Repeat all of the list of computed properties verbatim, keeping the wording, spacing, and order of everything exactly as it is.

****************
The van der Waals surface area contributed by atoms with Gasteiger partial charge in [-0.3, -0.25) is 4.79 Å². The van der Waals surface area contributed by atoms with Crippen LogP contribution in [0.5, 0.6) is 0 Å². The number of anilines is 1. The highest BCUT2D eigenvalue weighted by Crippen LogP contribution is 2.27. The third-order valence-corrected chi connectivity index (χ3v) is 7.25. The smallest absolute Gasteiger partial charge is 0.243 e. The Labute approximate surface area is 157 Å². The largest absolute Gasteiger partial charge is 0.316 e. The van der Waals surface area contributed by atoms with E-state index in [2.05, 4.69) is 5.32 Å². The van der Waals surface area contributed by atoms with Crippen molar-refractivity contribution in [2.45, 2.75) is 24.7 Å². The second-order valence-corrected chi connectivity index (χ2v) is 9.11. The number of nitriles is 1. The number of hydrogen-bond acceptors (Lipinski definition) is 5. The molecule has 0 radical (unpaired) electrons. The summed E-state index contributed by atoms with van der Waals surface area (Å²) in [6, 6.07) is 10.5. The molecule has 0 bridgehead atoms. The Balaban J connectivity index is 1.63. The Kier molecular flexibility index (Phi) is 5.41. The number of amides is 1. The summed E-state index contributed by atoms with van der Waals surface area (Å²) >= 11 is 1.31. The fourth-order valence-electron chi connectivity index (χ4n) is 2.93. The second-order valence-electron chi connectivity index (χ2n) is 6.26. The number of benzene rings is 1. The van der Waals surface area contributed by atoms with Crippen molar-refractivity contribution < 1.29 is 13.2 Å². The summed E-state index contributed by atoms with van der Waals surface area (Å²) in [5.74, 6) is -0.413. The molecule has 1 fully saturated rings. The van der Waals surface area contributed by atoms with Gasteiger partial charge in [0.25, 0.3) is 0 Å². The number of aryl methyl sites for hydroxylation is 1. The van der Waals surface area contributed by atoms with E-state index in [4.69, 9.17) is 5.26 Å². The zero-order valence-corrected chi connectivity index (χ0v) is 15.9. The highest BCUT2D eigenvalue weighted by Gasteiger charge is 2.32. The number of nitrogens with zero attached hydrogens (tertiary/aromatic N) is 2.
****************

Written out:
The van der Waals surface area contributed by atoms with Gasteiger partial charge in [-0.3, -0.25) is 4.79 Å². The van der Waals surface area contributed by atoms with Crippen LogP contribution in [0.5, 0.6) is 0 Å². The number of anilines is 1. The highest BCUT2D eigenvalue weighted by Crippen LogP contribution is 2.27. The third-order valence-corrected chi connectivity index (χ3v) is 7.25. The smallest absolute Gasteiger partial charge is 0.243 e. The Labute approximate surface area is 157 Å². The largest absolute Gasteiger partial charge is 0.316 e. The van der Waals surface area contributed by atoms with E-state index in [2.05, 4.69) is 5.32 Å². The van der Waals surface area contributed by atoms with Crippen molar-refractivity contribution in [2.45, 2.75) is 24.7 Å². The second-order valence-corrected chi connectivity index (χ2v) is 9.11. The number of nitriles is 1. The number of hydrogen-bond acceptors (Lipinski definition) is 5. The molecule has 0 radical (unpaired) electrons. The summed E-state index contributed by atoms with van der Waals surface area (Å²) in [6, 6.07) is 10.5. The molecule has 0 bridgehead atoms. The Balaban J connectivity index is 1.63. The Kier molecular flexibility index (Phi) is 5.41. The number of amides is 1. The summed E-state index contributed by atoms with van der Waals surface area (Å²) >= 11 is 1.31. The fourth-order valence-electron chi connectivity index (χ4n) is 2.93. The second-order valence-electron chi connectivity index (χ2n) is 6.26. The number of benzene rings is 1. The van der Waals surface area contributed by atoms with Crippen molar-refractivity contribution < 1.29 is 13.2 Å². The summed E-state index contributed by atoms with van der Waals surface area (Å²) in [5.74, 6) is -0.413. The molecule has 1 fully saturated rings. The van der Waals surface area contributed by atoms with Gasteiger partial charge in [0.25, 0.3) is 0 Å². The number of aryl methyl sites for hydroxylation is 1. The van der Waals surface area contributed by atoms with E-state index in [4.69, 9.17) is 5.26 Å². The zero-order valence-corrected chi connectivity index (χ0v) is 15.9. The highest BCUT2D eigenvalue weighted by Gasteiger charge is 2.32. The number of nitrogens with zero attached hydrogens (tertiary/aromatic N) is 2.